Dr U S Jijith, an academic professor at the department of pharmaceutics at the government pharmacy college at Kozhikodu Medical College in Kerala has said that by recognizing B Pharm by CSIR as a qualification for technical officers, multiple opportunities are going to be opened before the graduates in pharmacy in the country. He said since the prime minister of the country holds the chairman post of the CSIR and a lot of money is allotted for various research projects, pharmacy graduates will get the best opportunities to collaborate with great colleagues and they will be assigned with great responsibilities which will escalate them to higher positions. He said all over India, CSIR has over 130 research laboratories and they go with more than 2,000 research projects. This will enable the graduates of pharmacy to attain various positions like project assistant, project officer, scientific officer, research officer etc. apart from technical officers.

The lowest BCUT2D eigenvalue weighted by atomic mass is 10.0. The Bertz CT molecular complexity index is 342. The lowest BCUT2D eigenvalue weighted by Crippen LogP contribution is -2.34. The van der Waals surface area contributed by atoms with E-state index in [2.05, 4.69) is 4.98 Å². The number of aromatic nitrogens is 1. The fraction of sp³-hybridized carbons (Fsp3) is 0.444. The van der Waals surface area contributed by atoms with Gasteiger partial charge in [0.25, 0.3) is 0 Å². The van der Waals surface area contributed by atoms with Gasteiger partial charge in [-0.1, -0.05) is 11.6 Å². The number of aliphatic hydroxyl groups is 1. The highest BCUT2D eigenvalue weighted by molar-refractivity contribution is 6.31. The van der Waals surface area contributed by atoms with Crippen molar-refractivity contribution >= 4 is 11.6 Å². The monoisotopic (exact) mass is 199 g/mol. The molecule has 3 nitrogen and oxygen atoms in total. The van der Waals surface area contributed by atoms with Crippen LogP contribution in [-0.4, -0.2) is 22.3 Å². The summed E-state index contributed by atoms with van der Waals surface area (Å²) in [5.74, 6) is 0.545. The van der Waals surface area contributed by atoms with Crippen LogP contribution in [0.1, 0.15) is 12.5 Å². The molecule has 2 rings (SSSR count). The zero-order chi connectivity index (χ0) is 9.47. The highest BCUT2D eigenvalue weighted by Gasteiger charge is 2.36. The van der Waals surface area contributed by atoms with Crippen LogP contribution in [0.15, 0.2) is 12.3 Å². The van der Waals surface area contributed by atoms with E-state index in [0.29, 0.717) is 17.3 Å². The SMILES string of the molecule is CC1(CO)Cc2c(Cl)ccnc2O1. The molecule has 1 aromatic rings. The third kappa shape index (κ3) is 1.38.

Meanwhile, Munindra Chandra Dekha, president of the Assam State Pharmacy Council and ex- drugs controller has commented that the pharmacy professionals should know how CSIR defines the nomenclature, technical officer. “Only the nomenclature does not benefit any graduate candidate. At the same time, we have to see the job responsibilities, pay-scale, cadre status, etc,” he remarked.